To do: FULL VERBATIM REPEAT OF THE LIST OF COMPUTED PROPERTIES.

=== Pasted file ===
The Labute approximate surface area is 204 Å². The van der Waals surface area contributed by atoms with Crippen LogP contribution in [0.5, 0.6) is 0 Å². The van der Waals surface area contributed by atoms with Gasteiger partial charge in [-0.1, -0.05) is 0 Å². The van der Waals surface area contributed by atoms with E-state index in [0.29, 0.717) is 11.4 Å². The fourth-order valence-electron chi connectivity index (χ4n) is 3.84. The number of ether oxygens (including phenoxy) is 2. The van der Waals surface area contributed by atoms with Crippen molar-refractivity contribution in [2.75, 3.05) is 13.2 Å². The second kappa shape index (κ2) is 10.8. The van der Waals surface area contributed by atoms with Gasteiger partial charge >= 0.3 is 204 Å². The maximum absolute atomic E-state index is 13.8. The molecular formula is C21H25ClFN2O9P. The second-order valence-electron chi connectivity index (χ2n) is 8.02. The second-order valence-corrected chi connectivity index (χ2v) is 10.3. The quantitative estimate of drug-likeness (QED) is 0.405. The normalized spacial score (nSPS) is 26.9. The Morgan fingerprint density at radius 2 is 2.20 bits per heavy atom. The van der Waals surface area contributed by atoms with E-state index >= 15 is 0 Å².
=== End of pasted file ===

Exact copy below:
The Labute approximate surface area is 204 Å². The van der Waals surface area contributed by atoms with Crippen LogP contribution in [0.5, 0.6) is 0 Å². The van der Waals surface area contributed by atoms with Gasteiger partial charge in [-0.1, -0.05) is 0 Å². The van der Waals surface area contributed by atoms with E-state index in [0.29, 0.717) is 11.4 Å². The fourth-order valence-electron chi connectivity index (χ4n) is 3.84. The number of ether oxygens (including phenoxy) is 2. The van der Waals surface area contributed by atoms with Crippen molar-refractivity contribution in [2.75, 3.05) is 13.2 Å². The second kappa shape index (κ2) is 10.8. The van der Waals surface area contributed by atoms with Gasteiger partial charge >= 0.3 is 204 Å². The maximum absolute atomic E-state index is 13.8. The molecular formula is C21H25ClFN2O9P. The second-order valence-electron chi connectivity index (χ2n) is 8.02. The second-order valence-corrected chi connectivity index (χ2v) is 10.3. The quantitative estimate of drug-likeness (QED) is 0.405. The normalized spacial score (nSPS) is 26.9. The Morgan fingerprint density at radius 2 is 2.20 bits per heavy atom. The van der Waals surface area contributed by atoms with E-state index >= 15 is 0 Å².